Speaking Tuesday afternoon after finishing pitchers and catchers workouts at the Yankees' minor league complex, Cole urged every player in the league to "wake up and read the news on the guy in the Mariners."
"It's just tired," said Cole, one of eight players on the MLB Players Association's executive subcommittee. "It's tired, man, and I think players are over it. And if they haven't been awakened to that type of behavior, that's what goes on."
Mather, who resigned Monday, apologized for remarks made to a Rotary Club this month that surfaced when the video was posted online. In his wide-ranging comments, Mather criticized the English-speaking capabilities of two members of the organization, and he also spoke about some of the Mariners' top prospects not starting the season with the team as a way to manipulate their major league service time.
"Those conversations are being had, and unfortunately that's the kind of way a lot of clubs are acting," Cole said. "That's just not productive for anyone. It's not productive for the product. You're not putting the best players on the field for people to see. This guy's talking about players that are making him money. The product is the people that he's talking poorly about."
The players' association released a statement in which it described Mather's comments as offensive and as a "highly disturbing yet critically important window into how players are genuinely viewed by management."
"Not just because of what was said, but also because it represents an unfiltered look into club thinking," the statement read. "It is offensive, and it is not surprising that fans and others around the game are offended as well."
Finding ways to gain a financial advantage is part of the fabric of baseball, as much as it is for any industry. And more control tends to equal more financial return, which is why teams have been known to hold back a player in the minors to manipulate service time and push back his eligibility for free agency.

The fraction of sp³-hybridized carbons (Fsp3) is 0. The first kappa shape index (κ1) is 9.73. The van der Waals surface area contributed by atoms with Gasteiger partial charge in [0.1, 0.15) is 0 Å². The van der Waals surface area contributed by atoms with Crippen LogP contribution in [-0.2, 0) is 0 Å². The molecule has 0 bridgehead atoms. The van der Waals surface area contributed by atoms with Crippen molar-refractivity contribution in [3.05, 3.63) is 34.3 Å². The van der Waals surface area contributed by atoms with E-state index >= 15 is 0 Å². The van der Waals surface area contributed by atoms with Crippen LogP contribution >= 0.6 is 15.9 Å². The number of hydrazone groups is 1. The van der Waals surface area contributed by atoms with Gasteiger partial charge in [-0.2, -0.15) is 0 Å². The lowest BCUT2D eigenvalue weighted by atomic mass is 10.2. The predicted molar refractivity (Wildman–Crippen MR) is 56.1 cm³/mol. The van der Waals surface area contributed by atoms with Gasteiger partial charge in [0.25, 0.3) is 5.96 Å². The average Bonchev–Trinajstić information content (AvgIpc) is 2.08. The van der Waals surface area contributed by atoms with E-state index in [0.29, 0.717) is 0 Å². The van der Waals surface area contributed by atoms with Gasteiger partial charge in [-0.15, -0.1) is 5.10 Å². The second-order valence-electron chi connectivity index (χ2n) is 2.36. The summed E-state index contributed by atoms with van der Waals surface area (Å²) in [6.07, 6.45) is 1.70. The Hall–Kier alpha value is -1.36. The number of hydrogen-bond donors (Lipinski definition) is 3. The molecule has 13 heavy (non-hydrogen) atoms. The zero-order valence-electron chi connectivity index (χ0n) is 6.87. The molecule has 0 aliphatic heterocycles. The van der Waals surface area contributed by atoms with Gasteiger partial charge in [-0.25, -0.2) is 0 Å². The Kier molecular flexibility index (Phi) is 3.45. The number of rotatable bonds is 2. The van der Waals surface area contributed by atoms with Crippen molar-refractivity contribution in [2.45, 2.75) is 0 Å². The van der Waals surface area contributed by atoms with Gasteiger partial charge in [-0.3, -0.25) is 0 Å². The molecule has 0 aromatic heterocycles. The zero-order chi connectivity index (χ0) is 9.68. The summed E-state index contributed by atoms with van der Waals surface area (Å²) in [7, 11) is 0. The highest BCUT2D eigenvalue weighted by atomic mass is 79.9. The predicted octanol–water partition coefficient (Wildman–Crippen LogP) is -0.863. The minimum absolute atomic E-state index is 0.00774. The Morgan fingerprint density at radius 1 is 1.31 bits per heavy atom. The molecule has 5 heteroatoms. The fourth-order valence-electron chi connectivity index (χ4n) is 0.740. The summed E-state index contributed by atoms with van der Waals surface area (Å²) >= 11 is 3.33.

"I'm fortunate to be in an organization where we don't do that or play that. When guys are ready, or we feel like they're ready to impact the club, that's that. And that's how we treat things around here," said Yankees manager Aaron Boone, who spent 12 years in the big leagues. "If somebody is truly being held down, I think that's terrible. There are certain times where it's a little more gray, but purposely holding a guy down I don't think should have a place in our game."
Yankees All-Star outfielder Aaron Judge, who is two years away from free agency, also spoke out strongly about service-time manipulation, one of the topics poised to be front and center as the MLBPA and MLB negotiate a new collective bargaining agreement. Their current CBA will expire on Dec. 1.
"It's tough to hear because, as a player, I've always wanted to have the best product out there on the field. This is about winning this championship. And it doesn't matter if you're 40 years old, if you're 18 years old, if you're the best player at that position, you should get that opportunity," Judge said after the Yankees' first full-squad workout at George M. Steinbrenner Field.
"It's saddening to hear those comments coming from a guy in that position. It's sad to see, and I'm kind of looking forward to seeing what comes out of this. It's tough. It's your dream to play professional baseball and play in the major leagues, and getting cut out of that based on certain manipulations, I don't think that's right."
Cole speaks out against MLB's service time manipulation
Gerrit Cole sounds off on Major League Baseball teams manipulating a player's service time and free agency, saying it's not productive for anyone.